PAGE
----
While highly paid women in Hollywood have held the headlines around the Weinstein scandal, there are millions of working class women who face persistent daily sexual harassment. In restaurants, particularly for workers that are dependent on tips for their wages, any customer can have his own personal Weinstein moment, harassing women servers who typically can’t escape the situation if they want to keep their jobs. Those low paid workers whose working conditions make them physically isolated, such as janitors, hotel maids, and farm workers are particularly at risk of sexual harassment and abuse. In one study from 2010, 80% of women farm workers said they’d been sexually harassed on the job, and a 2015 PBS documentary called “Rape on the Night Shift” dealt with women janitors who were routinely targeted for sexual assault while at work. Sexual assault on the job is underreported, particularly for low wage workers who may be undocumented and fear losing their jobs and facing deportation if they go to authorities.
The union movement could potentially play a great role in a generalized women’s movement. We need stronger unions that have workers’ backs and are willing to fight on each and every report of sexual harassment, alongside an offensive approach on wages, benefits and working conditions. The unions, because they are organizations of and for working people, should be leading the attack on workplace sexual harassment. Notably, the New York city hotel maid who went to the police in 2011, accusing former IMF chief Dominique Strauss Kahn of sexual assault, was a union worker. Unions should have campaigns educating all workers, both union members and unorganized workers, on what constitutes sexual harassment.
A workforce which is unified in opposing and standing up to discrimination based on gender and race will be able to fight the boss more effectively on all issues. The union movement could gain popular support in general by taking decisive action on sexual harassment, including the use of militant tactics. For example, unions should be prepared to call immediate strikes on hotel employers who refuse to deal with guests’ abuse of workers, or shut down Hollywood movie sets. The union of film actors, SAG-AFTRA, should be launching a thorough transformation of its approach to sexual harassment in the industry. SAG-AFTRA has apparently played no role in the outing of Harvey Weinstein, and its procedure for addressing sexual harassment complaints is to ask the production company, the boss, to launch an internal investigation!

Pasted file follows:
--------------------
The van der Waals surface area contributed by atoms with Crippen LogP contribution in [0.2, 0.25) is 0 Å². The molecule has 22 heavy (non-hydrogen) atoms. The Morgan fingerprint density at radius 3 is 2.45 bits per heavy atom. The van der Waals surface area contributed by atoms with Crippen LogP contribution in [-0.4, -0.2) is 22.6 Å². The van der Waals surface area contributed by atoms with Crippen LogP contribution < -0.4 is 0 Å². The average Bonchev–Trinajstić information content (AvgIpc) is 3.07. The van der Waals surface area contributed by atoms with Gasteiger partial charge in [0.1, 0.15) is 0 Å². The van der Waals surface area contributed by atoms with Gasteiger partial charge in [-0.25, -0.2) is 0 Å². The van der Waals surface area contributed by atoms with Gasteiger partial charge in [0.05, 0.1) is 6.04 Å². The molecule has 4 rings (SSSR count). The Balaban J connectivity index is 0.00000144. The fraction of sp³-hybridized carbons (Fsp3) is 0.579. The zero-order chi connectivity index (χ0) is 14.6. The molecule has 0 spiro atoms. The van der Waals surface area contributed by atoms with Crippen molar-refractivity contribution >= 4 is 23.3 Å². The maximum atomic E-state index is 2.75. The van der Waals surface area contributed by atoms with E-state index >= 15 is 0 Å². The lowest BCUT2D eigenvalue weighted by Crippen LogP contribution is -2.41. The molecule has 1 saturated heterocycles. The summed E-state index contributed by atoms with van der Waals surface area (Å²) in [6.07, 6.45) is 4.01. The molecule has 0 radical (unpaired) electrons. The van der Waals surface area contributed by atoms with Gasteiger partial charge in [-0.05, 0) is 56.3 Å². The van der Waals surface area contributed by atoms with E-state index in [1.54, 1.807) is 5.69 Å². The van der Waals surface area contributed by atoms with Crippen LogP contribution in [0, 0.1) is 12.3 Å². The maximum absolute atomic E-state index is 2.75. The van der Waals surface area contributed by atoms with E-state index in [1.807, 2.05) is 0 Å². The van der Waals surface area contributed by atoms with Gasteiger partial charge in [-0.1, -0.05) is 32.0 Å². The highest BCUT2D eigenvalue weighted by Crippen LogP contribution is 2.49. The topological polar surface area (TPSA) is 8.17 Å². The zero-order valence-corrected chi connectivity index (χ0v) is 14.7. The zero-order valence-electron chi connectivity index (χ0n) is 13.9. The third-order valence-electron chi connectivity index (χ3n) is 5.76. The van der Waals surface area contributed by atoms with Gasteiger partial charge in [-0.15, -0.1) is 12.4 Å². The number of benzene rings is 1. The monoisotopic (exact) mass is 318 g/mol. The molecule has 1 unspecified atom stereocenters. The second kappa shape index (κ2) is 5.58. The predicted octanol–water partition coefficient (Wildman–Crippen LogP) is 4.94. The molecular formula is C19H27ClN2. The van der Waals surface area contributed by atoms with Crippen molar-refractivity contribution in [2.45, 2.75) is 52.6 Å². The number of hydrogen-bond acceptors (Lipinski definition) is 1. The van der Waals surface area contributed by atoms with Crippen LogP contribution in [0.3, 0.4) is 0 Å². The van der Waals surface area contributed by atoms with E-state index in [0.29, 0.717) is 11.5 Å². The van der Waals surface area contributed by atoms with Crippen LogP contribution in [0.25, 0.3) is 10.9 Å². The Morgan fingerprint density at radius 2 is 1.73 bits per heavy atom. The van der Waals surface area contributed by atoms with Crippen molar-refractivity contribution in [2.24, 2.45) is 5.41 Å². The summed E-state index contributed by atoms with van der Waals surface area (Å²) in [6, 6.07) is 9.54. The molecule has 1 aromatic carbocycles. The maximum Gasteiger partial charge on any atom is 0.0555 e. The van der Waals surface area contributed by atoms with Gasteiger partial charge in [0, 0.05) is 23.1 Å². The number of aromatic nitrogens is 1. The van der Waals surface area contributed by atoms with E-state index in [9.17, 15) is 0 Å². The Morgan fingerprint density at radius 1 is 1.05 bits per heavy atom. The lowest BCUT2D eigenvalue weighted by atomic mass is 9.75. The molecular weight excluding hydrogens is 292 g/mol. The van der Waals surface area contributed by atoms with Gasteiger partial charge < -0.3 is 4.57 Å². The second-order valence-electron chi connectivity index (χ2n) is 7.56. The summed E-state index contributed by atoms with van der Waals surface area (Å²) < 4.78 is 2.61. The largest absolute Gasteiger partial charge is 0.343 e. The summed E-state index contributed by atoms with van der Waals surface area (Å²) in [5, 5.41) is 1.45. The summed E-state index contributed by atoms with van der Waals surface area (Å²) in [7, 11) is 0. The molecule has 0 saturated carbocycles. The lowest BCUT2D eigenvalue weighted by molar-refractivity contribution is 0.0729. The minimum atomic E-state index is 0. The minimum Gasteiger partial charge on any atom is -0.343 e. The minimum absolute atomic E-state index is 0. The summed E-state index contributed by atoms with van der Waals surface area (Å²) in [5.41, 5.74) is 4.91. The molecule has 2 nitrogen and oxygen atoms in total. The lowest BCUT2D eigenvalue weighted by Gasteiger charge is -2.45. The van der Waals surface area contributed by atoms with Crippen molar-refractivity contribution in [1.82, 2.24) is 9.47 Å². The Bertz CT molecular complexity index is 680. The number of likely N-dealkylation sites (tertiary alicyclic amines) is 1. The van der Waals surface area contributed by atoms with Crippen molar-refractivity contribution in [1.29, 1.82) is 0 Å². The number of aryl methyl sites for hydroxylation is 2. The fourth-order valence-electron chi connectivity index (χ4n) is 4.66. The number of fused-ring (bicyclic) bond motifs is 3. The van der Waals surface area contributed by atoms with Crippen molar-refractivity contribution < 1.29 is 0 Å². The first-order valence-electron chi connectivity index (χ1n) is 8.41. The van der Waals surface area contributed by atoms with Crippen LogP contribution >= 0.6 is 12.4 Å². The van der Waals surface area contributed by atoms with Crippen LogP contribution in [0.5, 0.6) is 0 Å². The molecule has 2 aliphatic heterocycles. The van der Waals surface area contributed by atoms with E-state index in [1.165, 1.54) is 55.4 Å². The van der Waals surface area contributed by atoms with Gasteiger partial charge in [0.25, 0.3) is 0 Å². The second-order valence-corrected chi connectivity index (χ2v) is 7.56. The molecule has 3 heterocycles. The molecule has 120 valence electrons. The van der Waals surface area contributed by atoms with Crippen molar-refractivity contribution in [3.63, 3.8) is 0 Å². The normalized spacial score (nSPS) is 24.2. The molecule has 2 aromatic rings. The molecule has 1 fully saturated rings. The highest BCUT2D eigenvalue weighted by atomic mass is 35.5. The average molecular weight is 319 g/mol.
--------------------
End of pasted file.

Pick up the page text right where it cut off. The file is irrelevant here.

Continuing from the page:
The Coming Women’s Movement
The mass outrage expressed in the #MeToo campaign is an empowering moment for the still brewing new women’s movement. We need to move to the next step and have a self-organized women’s movement fighting with disruptive tactics to win victories. With the millions who came out into the streets the day after Trump’s inauguration, there should be no doubt that there is a powerful mass consciousness of the need to fight gender inequality. Women are rightfully angry at a lot: gender-based violence and inequality, the hypocrisy of the Democratic political establishment on sexual violence, the outright hostility towards women of the Republican political establishment, a sexual predator in Donald Trump in the White House. And the anger extends, of course, to millions of men. Attitudes on gender equality have changed significantly since the women’s movement broke out and a new women’s mass movement will have broad support in society generally. #MeToo is the latest mass women’s action in a string of events globally that points toward an explosive mood against sexism and the billionaire-dominated political establishment.
Worldwide, there is an upturn in struggle around women’s issues. In Argentina the “Ni Una Menos” or Not one Less movement has mobilized hundreds of thousands in the fight against the killing of women. Ni Una Menos spread across Latin America and served as an inspiration to the Women’s March organizers here in the U.S. A year ago in Poland, women organized a one-day general strike in opposition to a more restrictive abortion law that was being introduced by the right-wing government. The strike was successful; lawmakers were forced to withdraw the new law. In Ireland, a concerted grassroots campaign has been aimed at repealing the constitutional ban on abortion, led by Ruth Coppinger, member of parliament for the Socialist Party, the sister organization of the Socialist Party in Australia.
As capitalism pushes workers back on so many fronts around the world, a global women’s movement is emerging. A new women’s movement here must take on the issues of sexual harassment, gender based violence, reproductive rights, parental leave, childcare and the pay gap. Working class women’s needs should be at the center of a rebuilt women’s movement. Safe, decent affordable housing, higher wages, and Medicare for all are also critical demands for women, and demands that are diametrically opposed to the interests of the big business, the corporations and the political establishment. And while sections of the political establishment may pay lip service to women’s equality, they represent an economic system whose foundations are built on class, race and gender exploitation, just like the world of big Hollywood movies. Only a socialist society based on radical egalitarianism can bring an end once and for all to the reign of all the Harvey Weinsteins.
By Erin Brightwell